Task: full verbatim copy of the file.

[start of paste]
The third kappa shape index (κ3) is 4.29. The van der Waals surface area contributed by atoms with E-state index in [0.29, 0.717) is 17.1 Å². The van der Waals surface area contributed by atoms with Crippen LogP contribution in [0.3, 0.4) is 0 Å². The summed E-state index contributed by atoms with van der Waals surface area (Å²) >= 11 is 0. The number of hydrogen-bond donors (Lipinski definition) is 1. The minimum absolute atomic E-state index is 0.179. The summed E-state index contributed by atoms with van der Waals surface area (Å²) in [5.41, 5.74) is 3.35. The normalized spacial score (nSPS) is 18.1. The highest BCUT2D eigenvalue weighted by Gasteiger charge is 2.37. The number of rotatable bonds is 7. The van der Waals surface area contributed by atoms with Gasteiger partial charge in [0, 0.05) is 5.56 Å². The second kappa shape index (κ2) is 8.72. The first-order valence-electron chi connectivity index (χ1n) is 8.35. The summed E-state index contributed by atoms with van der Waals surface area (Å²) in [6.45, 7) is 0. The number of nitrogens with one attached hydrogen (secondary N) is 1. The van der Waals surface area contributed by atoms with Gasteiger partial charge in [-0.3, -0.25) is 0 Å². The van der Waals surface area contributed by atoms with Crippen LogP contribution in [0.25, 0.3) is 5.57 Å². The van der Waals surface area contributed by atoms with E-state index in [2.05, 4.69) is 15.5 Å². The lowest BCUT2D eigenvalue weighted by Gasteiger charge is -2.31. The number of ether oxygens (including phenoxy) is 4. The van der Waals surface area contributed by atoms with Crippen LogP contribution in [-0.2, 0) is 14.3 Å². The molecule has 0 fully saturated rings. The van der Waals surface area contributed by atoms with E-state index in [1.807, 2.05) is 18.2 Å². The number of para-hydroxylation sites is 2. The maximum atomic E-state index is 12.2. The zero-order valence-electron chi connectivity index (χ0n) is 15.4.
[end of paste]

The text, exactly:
The third kappa shape index (κ3) is 4.29. The van der Waals surface area contributed by atoms with E-state index in [0.29, 0.717) is 17.1 Å². The van der Waals surface area contributed by atoms with Crippen LogP contribution in [0.3, 0.4) is 0 Å². The summed E-state index contributed by atoms with van der Waals surface area (Å²) >= 11 is 0. The number of hydrogen-bond donors (Lipinski definition) is 1. The minimum absolute atomic E-state index is 0.179. The summed E-state index contributed by atoms with van der Waals surface area (Å²) in [5.41, 5.74) is 3.35. The normalized spacial score (nSPS) is 18.1. The highest BCUT2D eigenvalue weighted by Gasteiger charge is 2.37. The number of rotatable bonds is 7. The van der Waals surface area contributed by atoms with Gasteiger partial charge in [0, 0.05) is 5.56 Å². The second kappa shape index (κ2) is 8.72. The first-order valence-electron chi connectivity index (χ1n) is 8.35. The summed E-state index contributed by atoms with van der Waals surface area (Å²) in [6.45, 7) is 0. The number of nitrogens with one attached hydrogen (secondary N) is 1. The van der Waals surface area contributed by atoms with Gasteiger partial charge in [-0.3, -0.25) is 0 Å². The van der Waals surface area contributed by atoms with Crippen LogP contribution in [0.25, 0.3) is 5.57 Å². The van der Waals surface area contributed by atoms with E-state index in [2.05, 4.69) is 15.5 Å². The lowest BCUT2D eigenvalue weighted by Gasteiger charge is -2.31. The number of ether oxygens (including phenoxy) is 4. The van der Waals surface area contributed by atoms with Crippen LogP contribution in [-0.2, 0) is 14.3 Å². The molecule has 0 fully saturated rings. The van der Waals surface area contributed by atoms with E-state index in [1.807, 2.05) is 18.2 Å². The number of para-hydroxylation sites is 2. The maximum atomic E-state index is 12.2. The zero-order valence-electron chi connectivity index (χ0n) is 15.4.